Designer Beatrix Ong MBE has had an incredible career since graduating from 3 UAL colleges; Central Saint Martins (CSM), London College of Communication (LCC), and London College of Fashion (LCF).
At just 22 years old, she became the Creative Director of Jimmy Choo, before launching her own eponymous shoe range in 2002. Her shoe designs are now part of the permanent collection at The Victoria and Albert Museum, and she’s recently donated selected items of her collection to the Archive at LCF.
Since then, Beatrix has founded a strategic creative agency, a retail platform, and published her first book, A Bee and A Tree. Despite doing all this, she still found time to come back to UAL last year, to talk at the UAL Enterprising Alumni Association’s C**k-Up Night, sharing times she’s encountered difficulties in the past, and how to learn from your mistakes.
We spoke to her about her experience coming back to speak at her University, and what she’s been working on during lockdown.
Last year you spoke at the UAL Enterprising Alumni Association’s c**k-up night event, what made you want to get involved?
When one gets an email for an event called 'c**k-up night', it is hard to ignore. With numerous c**k ups I've had (and am sure will continue to have) in my career, I saw this as a great opportunity to share my experience with others.
Why do you think it is important for graduates to share their experiences with each other?
Starting and growing businesses is an exciting but also challenging endeavour. Sharing of journeys and experiences is one of the best ways to be supportive of others who may be going through the same or similar situations. I'm not often asked about my failures even though they have been more important to my development than successes.
That is why I wrote A Bee and A Tree - an illustrated book for adults and children alike. It's about ups and downs on the way to trying to fulfil a dream and ultimately believing in yourself. When preparing for the presentation for the event, I realised that everything I wanted to say was in the book and so used the imagery to explain my journey and its deeper context to share with the group.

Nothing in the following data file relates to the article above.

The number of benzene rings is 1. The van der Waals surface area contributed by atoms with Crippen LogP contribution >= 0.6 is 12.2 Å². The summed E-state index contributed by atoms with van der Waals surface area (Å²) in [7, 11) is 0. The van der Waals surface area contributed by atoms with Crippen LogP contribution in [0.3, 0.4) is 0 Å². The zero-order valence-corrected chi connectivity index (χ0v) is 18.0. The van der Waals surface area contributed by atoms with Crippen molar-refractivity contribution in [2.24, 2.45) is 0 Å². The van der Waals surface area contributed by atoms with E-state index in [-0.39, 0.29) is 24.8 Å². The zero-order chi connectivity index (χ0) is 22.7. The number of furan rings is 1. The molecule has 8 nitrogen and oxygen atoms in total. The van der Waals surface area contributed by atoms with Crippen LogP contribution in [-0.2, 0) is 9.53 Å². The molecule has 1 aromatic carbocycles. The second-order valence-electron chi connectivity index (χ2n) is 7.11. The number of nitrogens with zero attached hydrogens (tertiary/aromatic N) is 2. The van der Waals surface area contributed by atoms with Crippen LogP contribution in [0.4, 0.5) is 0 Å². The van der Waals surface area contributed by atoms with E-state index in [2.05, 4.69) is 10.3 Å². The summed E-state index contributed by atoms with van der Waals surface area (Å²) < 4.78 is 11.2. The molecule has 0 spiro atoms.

What advice would you give to graduates wanting to come back to their college to speak?
Do it. There is no downside.
Alongside speaking at events, you have recently decided to donate selected items of your collection to the Archive at LCF. Tell us more about the collection and why you are keen to give it back to your old college?
I launched my brand in 2002, a few years after I had left my role at Jimmy Choo. I am really proud of the design and production journey I have taken since then, but as an archive, it rarely sees the light of day. The last time it was accessed was for the Victoria and Albert Museum when they selected some pieces to collect for their permanent exhibition. Over a decade's worth of my work is unseen and I would really like it to be put to good use for the students at UAL to be able to view the shoes up close, ask questions about design processes, production, technical issues so that it may be able to help in their own work.
Tell us more about some of your recent design work?
the company of X is a retail platform that I founded which allows me to work with talented makers, craftspeople and social enterprises to produce really good things, made in really good ways. We are currently near the end of the 2-year development process of Water Vessel - a project that was conceived for Wallpaper*.
My curiosity as a designer had also led me to found a studio - ext. (extension) where I am fortunate to work in a number of different disciplines, such as restaurants/bars, fashion, tech and cosmetics and much more.
What are you working on during lockdown?
As I had set up the company of X to help those in need, I've found myself quite busy. I have designed some masks made by a supplier in London which supports their small business and also allows them to produce masks for local communities and hospitals. I am also helping my friend and designer (and CSM alumna) Edeline Lee by cutting elastic lengths, which then go to seamstresses to make masks to donate to hospitals. If you're a seamstress at home and want to get involved, please do get in touch with her.
It is also time for the Cordwainers National Footwear Student of the Year competition and I am really pleased it is going ahead digitally. Being on the judging panel, I am really looking forward to seeing the work this year.
Out of 'office hours', I'm continuing my volunteer work at Bookmark Charity as well as reading, painting and eating approximately 8 times my body weight.
You are a triple alumna – can you sum up your time at UAL in three words?
Very very grateful.
- If you are interested in speaking at future UAL alumni events, please email: firstname.lastname@example.org
- Find out more about the UAL Enterprising Alumni Association
- If you want to get involved with the UAL Enterprising Alumni Association, and hear about future opportunities to talk at events email: email@example.com